The process of decolonization of Asia and Africa brought along a second wave of regional multilateralism with the creation of organizations such as the Organization of African Unity (1963) and the Association of Southeast Asian Nations, ASEAN (1967), and the South Asian Association for Regional Cooperation, SAARC (1985), among others.

After the end of the Cold War, encouraged by factors such as the success of the European Union, an increasing interdependence, and a trend towards the creation of regional blocks, new regional multilateral forums like Mercosur (1991), the Shanghai Cooperation Organization (2001), the African Union (2002, replacing the Organization of African Unity), or the Union of South American Nations, UNASUR (2005) were established.

Is There a Human Right to Information During Disasters?


The volume of data generated by disasters is skyrocketing. During the Boston Marathon bombing, more than 500,000 tweets related to the explosions were generated in a few hours after the attacks, according to researchers at Syracuse University.

The exponential growth in streams of data generated during disaster events are not the only ways information communication technologies (ICT) are complicating humanitarian action. Governments from Sudan to Syria have reportedly attempted to block and interdict civilian communications, preventing whole populations from digitally dialing 911.

While crowd-sourcing, high-resolution satellites, smart phones, and social media are transforming the operational landscape for responders and affected populations alike, recent incidents such as these have made apparent the lack of best practices and professional ethics—and the absence of intentionally designed systems—for using and accessing ICT during complex disasters.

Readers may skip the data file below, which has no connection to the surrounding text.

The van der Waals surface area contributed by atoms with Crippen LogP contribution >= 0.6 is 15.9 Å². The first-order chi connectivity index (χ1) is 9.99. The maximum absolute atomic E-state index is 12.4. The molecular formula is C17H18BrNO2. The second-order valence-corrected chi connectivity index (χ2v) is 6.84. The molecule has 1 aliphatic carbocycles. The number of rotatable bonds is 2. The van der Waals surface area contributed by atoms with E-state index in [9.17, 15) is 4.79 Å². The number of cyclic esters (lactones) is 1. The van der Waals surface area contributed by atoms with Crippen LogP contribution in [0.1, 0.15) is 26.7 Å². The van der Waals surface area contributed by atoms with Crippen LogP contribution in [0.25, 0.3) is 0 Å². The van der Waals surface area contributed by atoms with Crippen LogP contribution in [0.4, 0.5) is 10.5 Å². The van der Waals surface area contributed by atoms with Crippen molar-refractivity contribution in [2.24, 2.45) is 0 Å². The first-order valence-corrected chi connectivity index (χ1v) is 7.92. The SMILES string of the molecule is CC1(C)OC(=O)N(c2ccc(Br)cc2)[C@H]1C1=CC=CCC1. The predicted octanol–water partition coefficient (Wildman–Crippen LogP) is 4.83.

In this dynamic context, humanitarians are struggling to adapt not only their methods to the networked age, but their theory and practice as well. The present lack of doctrine and international legal precedent to guide ICT use during disasters is arguably one of the most urgent issues facing humanitarian responders in the 21st century.

Two important publications this past April began to confront some of these gaps in theory and practice. The UN Office for the Coordination of Humanitarian Affairs’ (OCHA) published Humanitarianism in the Networked Age, and the International Committee of the Red Cross (ICRC) released an updated version of Professional Standards for Protection Work. The OCHA report is the first major UN document to acknowledge "information as a basic need in humanitarian response," and the ICRC protection standards now begin to take into account the implications new technologies have for human security.

However, the crucial question that remains unanswered is whether an inherent human right to information during emergencies exists.